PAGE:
This month 21st May we had scheduled Professor Andrew Holmes to speak on the Gut Microbiome.
We have decided to split the material on this subject into 3 sections as shown below.
Giulia Enders is a medical doctor and author from Germany. In 2012, her presentation "Darm mit Charme" ("Charming Bowles") won her first prize at the Science Slam in Berlin and went viral on YouTube. Shortly after that she was asked to write a book which turned out a great success in Germany and around the world.
Her bestseller Gut: The Inside Story of Our Body's Most Underrated Organ has sold more than four million copies and has been published in over 40 countries. Today Enders is doing research for her medical doctorate at the Institute for Microbiology in Frankfurt and has continued to communicate science in TV and museum projects.
Giulia Enders’ TED talk 14:03 The surprisingly charming science of your gut
Professor Andrew Holmes School of Molecular Bioscience and Charles Perkins Centre, University of Sydney.
Andrew has general interests in microbial diversity, its evolutionary origins and ecological applications. He did his PhD studies at the University of Queensland (1989-1992) before postdoctoral stints at the University of Warwick, UK (1992-1996) and Macquarie University (1996-2002).
In 2002 he commenced his current position at the University of Sydney where he is now Associate Professor in the School of Molecular Bioscience and Microbiome Project node leader in the Charles Perkins Centre. Andrew’s current research is focussed on understanding the dynamics of gut microbial community composition, the mechanisms of host-microbe interaction in the gut and development of tools to enable management of the gut microbial ecosystem for health.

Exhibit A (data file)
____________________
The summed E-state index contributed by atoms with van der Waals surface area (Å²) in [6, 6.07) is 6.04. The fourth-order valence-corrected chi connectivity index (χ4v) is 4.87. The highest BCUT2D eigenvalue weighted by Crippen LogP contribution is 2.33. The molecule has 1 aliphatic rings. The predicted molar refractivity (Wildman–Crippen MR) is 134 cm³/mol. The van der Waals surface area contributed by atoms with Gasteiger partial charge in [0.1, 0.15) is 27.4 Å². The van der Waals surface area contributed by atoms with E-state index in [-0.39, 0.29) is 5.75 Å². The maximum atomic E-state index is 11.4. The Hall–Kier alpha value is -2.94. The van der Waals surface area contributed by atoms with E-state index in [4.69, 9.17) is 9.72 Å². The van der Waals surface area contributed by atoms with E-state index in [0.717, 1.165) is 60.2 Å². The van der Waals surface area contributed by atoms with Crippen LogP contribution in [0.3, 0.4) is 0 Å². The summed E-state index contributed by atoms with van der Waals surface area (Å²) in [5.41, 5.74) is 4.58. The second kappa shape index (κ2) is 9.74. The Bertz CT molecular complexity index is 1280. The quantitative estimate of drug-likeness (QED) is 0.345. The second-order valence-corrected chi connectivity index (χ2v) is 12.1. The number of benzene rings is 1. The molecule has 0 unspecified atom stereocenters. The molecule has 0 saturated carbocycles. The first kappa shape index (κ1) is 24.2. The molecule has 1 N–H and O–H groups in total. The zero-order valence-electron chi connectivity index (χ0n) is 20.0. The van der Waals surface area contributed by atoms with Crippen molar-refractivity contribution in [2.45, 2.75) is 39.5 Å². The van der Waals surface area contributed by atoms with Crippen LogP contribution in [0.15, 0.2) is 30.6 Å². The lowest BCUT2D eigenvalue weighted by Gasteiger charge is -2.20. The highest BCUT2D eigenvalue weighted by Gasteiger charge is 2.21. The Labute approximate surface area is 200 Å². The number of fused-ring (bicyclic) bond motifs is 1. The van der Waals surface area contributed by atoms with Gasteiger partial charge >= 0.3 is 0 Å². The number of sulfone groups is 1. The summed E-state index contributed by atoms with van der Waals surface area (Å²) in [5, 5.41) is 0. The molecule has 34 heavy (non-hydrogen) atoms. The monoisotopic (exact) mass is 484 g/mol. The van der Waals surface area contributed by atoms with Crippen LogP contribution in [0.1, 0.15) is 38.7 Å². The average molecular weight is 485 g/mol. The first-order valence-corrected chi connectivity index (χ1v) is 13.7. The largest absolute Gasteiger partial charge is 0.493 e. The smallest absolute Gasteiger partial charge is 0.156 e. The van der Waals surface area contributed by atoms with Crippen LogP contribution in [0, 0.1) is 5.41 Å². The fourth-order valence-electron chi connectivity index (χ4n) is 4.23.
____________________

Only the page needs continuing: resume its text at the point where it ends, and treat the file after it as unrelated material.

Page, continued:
He has particular interests in the relationship between our nutrient environment and its effect on host-microbiome interactions in health. He is a Senior Editor for Microbiology and The ISME Journal and a member of the Editorial Boards of Applied and Environmental Microbiology and Environmental Microbiology
Lora Hooper, a professor of immunology at the University of Texas Southwestern Medical Center, describes her career as “a random walk in science.” Her pursuit of science was aided by inspirational mentors who pointed her in directions she might not otherwise have taken. These unexpected turns ultimately led her to study the microbiome: the community of microorganisms that reside in and on multicellular organisms, including humans. When she began her studies, the microbiome was poorly understood and received little attention, but it has increasingly become apparent that the microbiome is essential for human health. In recognition of her work, particularly on how the microbiome manages to safely coexist with its host, Hooper was elected to the National Academy of Sciences in 2015.